The quarterly current account data for the US came out this morning and the numbers were better than expected – specifically a rise in income payments. According to the BEA:
The balance on income shifted to a surplus of $1.9 billion in the first quarter from a deficit of $2.2 billion in the fourth.
Investment income Income receipts on U.S.-owned assets abroad increased to $140.1 billion from $130.4 billion. “Other” private receipts (which consists of interest and dividends) increased strongly, and direct investment receipts also increased.
Income payments on foreign-owned assets in the United States increased to $136.6 billion from $131.0 billion. A strong increase in “other” private payments (which consists of interest and dividends) and an increase in U.S. Government payments (which consists of interest) more than offset a decrease in direct investment payments.
From the point of view of our pure intangibles trade, there was nothing new in the report – since royalties and business services are already reported monthly as part of the trade figures.
The rise income payments did spark a minor renewal of the dark matter debate. Brad Selzer re-iterated is view that the dark matter thesis doesn’t hold up:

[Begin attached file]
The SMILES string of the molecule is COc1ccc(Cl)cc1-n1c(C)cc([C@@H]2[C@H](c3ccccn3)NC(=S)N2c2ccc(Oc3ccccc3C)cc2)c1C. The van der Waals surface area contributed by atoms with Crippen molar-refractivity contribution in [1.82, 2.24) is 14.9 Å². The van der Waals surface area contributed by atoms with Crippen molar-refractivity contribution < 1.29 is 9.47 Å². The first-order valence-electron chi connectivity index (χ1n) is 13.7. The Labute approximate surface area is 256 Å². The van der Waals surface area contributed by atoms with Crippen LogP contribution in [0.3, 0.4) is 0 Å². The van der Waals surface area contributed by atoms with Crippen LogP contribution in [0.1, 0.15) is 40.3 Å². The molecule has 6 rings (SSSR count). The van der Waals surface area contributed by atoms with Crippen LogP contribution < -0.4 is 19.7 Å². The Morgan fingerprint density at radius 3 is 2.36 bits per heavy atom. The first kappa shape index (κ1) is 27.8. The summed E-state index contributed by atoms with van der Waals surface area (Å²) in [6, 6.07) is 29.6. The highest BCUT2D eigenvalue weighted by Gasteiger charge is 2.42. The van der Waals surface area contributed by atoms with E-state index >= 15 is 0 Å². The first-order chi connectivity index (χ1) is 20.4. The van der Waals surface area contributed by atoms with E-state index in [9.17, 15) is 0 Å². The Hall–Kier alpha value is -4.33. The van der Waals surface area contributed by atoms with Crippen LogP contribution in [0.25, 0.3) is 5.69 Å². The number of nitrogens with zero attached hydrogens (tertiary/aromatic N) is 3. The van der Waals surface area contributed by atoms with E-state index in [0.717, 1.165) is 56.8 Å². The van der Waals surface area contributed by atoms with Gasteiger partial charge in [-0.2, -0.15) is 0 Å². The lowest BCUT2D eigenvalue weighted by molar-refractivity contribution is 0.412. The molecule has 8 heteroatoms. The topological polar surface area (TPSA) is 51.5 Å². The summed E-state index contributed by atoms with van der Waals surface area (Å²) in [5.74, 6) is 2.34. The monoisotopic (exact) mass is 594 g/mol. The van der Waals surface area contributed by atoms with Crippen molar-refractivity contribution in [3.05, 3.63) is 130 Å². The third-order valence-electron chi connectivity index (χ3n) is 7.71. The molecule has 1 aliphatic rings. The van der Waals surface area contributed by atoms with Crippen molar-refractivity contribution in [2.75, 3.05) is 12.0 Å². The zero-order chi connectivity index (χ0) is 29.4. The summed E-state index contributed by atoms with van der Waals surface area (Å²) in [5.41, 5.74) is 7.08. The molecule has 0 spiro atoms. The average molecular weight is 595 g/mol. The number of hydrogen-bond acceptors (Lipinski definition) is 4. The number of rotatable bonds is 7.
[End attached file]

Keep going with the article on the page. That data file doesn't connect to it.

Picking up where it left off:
But the big gains came from foreign direct investment. The earnings of US firms abroad increased by $2.6b in the first quarter (v. q4). But even more importantly, the earnings for foreign firms fell by $3.7b. The net swing was $6.3b or so — overwhelming the US interest bill.
Dark matter (though not from Disney)?
Continued gains from the export of US intangibles (just not by Disney)?
Or bad data?
Mike Mandel touted the “Return of Dark Matter”:
What a nice surprise this morning. I looked at the latest current account data, and discovered, lo and behold, that in the first quarter the U.S. earned more money on its foreign investments than foreigners earned on their investments in the U.S.
Not bad for the world’s biggest debtor, eh?
As those of you who have been reading this blog know, I take Brad’s side on this.
Sorry, Mike, but I didn’t hear your talk about the $2.2 billion income deficit in the 4th quarter. And simply asserting that the greater inflow of income over the outflow of payments is due to some mysterious “dark matter” doesn’t make it so. There are just too many more plausible explanations for this occurrence.
I agree that our data is bad and we don’t really have a handle on the flow and the values of intangibles. But we can’t wish away our huge current account deficit and our grow indebtedness on some dark matter.